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Wallpaper for study or home office – the right decision for optimum work flow

In recent years, wallpaper décor in offices has increasingly moved into the focus of attention. Sterile white walls in home offices or work spaces are generally long gone as it’s become clear that work areas benefit from the right ambience just as much as living spaces in terms of employee well-being and company productivity.

Wallpapers are definitely a good choice when it comes to enhancing working areas as they can add a comfortable, cosy feel to a room – you just need to consider what effect you are trying to achieve before choosing a specific style. Colours and patterns, as well as surface qualities and structures, have an impact on atmosphere and mood. So, which questions should we ask that will lead to the correct decision and which criteria should we apply when choosing wallpapers for work areas?

Firstly, we should think about what is the room going to be used for? Studies and home offices are frequently considered to be the same thing – the space within the home which is used for professional purposes. However, a study can be used for a favourite hobby for example, or to keep personal documents, correspondence or professional development. And studies are not just for adults: children and young adults might use them to do their homework or prepare for exams.

Next, is the workspace integrated into living quarters or is it a separate room?

If there is no separate room available, the study area is integrated into the living space, usually a corner or alcove in the hallway, a mezzanine or a separated area in an open-plan living room. So, when it comes to integrated work areas, a visual differentiation between living and relaxing spaces is particularly important. Psychologically, when we perform work-type tasks, the requirements for the room are very different from those for a room to relax in. Housing experts recommend we avoid creating a work space in a bedroom, as this is where we should be able to concentrate exclusively on rest and relaxation. If you create a work area in your living room, hallway or landing, make sure that you can work undisturbed and don’t have the other rooms right in front of your eyes as it is distracting.

When it comes to decorating the work space then, the wall décor should fit in with the existing design to create a harmonious picture – so choose a colour of the same palette as the existing walls or contrasting colours that complement what is already there. The same is true for patterns and materials or surface structures. Wallpapers for working areas which are integrated into living spaces should not stick out – they should tie in with the existing wall design. There is the opportunity to combine patterns though. By using patterned wallpapers which go together and have similar colours, you can create an optical delineation without disturbing the whole picture.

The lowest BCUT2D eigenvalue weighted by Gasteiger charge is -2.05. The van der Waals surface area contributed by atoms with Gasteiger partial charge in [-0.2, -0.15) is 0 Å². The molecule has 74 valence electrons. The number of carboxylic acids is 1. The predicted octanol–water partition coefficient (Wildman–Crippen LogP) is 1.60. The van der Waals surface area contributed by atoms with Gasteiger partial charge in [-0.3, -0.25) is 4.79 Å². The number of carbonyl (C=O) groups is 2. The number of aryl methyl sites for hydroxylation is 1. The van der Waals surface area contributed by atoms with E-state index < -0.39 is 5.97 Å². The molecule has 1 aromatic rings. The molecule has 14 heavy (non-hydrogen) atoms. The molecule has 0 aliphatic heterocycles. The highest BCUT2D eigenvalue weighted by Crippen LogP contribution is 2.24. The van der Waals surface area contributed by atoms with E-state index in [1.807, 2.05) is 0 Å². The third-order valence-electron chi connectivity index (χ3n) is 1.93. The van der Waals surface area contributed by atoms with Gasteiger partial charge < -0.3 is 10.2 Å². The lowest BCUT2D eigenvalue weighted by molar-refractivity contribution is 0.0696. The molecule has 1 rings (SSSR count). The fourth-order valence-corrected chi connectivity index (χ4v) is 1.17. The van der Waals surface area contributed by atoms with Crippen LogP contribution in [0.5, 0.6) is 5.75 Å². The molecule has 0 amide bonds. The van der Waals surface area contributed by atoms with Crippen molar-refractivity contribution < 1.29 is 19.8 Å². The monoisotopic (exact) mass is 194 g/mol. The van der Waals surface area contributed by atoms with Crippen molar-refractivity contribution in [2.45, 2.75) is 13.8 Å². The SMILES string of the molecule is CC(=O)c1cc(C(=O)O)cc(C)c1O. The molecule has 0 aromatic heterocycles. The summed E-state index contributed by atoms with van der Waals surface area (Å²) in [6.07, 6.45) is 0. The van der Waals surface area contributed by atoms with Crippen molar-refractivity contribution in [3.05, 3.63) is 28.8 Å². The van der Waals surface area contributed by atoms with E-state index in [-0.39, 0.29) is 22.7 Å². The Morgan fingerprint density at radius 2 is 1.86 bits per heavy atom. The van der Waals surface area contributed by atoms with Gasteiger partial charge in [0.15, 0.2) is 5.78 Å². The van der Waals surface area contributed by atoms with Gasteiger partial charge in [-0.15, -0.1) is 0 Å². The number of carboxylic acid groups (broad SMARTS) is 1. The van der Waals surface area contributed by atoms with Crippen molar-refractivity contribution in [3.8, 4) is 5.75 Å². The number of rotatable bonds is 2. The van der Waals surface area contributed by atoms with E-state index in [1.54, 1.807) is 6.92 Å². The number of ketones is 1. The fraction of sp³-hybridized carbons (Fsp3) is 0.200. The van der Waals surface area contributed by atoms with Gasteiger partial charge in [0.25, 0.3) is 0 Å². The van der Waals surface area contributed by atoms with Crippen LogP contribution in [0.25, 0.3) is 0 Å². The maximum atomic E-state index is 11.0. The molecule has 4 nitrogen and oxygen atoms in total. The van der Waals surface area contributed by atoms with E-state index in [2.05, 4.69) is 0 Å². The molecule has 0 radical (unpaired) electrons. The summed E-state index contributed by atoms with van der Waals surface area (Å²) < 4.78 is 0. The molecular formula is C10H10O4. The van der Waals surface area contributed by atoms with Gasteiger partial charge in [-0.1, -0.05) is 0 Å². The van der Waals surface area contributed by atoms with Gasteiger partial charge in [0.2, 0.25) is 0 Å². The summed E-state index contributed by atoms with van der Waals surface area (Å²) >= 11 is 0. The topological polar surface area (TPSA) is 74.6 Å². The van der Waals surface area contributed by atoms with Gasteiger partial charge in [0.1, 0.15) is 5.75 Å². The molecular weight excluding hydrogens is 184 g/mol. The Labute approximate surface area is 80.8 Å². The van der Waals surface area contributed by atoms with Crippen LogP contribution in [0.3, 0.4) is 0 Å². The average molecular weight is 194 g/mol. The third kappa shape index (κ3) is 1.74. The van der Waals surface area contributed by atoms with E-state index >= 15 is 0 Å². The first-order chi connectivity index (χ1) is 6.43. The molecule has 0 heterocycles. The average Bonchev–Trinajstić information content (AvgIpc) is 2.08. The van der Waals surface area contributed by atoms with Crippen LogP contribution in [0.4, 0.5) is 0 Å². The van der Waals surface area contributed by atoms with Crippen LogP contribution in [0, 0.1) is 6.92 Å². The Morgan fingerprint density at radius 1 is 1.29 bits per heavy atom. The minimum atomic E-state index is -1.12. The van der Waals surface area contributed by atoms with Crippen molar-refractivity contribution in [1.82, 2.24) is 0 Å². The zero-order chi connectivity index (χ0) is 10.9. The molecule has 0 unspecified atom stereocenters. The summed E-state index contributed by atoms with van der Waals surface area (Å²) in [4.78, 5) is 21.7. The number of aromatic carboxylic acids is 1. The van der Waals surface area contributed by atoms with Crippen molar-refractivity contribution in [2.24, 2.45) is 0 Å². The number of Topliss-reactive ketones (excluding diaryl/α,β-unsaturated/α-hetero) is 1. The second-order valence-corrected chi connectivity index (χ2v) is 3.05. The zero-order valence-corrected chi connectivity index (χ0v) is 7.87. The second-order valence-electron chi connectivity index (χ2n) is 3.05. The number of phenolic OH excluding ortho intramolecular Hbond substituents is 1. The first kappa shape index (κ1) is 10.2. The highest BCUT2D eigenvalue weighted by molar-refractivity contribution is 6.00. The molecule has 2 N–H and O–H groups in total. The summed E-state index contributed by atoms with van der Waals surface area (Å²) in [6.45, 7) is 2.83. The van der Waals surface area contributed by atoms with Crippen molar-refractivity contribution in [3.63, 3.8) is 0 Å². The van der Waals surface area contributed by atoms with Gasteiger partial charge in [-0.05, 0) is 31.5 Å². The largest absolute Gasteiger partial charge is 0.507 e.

If, of course, you have a separate room, it’s much easier to decorate; you can let your imagination take over as there’s no existing concept to consider. However, colours, patterns, the layout and size of the room, sources of daylight etc. are important factors to consider.

Finally, think about the type of work to be done in the workspace when you choose your wallpaper. Colours, patterns, surfaces all have an impact on our senses; they can be inspiring, motivating, stimulating, relaxing, or distracting. So: will the workspace be dedicated to mental work that requires a good deal of concentration? Are the tasks you will be carrying out in more monotonous or more varied? Is the work you intend to do manual or craft-related? Will the wallpaper be exposed to paint, chemicals or other heavy-duty use? Are you after a wall décor that will support your creativity, inspire your imagination and stimulate you?

Decisions about materials, colours, patterns, structure and specific characteristics are made easier once these basic questions have been answered. A little forethought and honest consideration will help to create the optimum home workspace for you.

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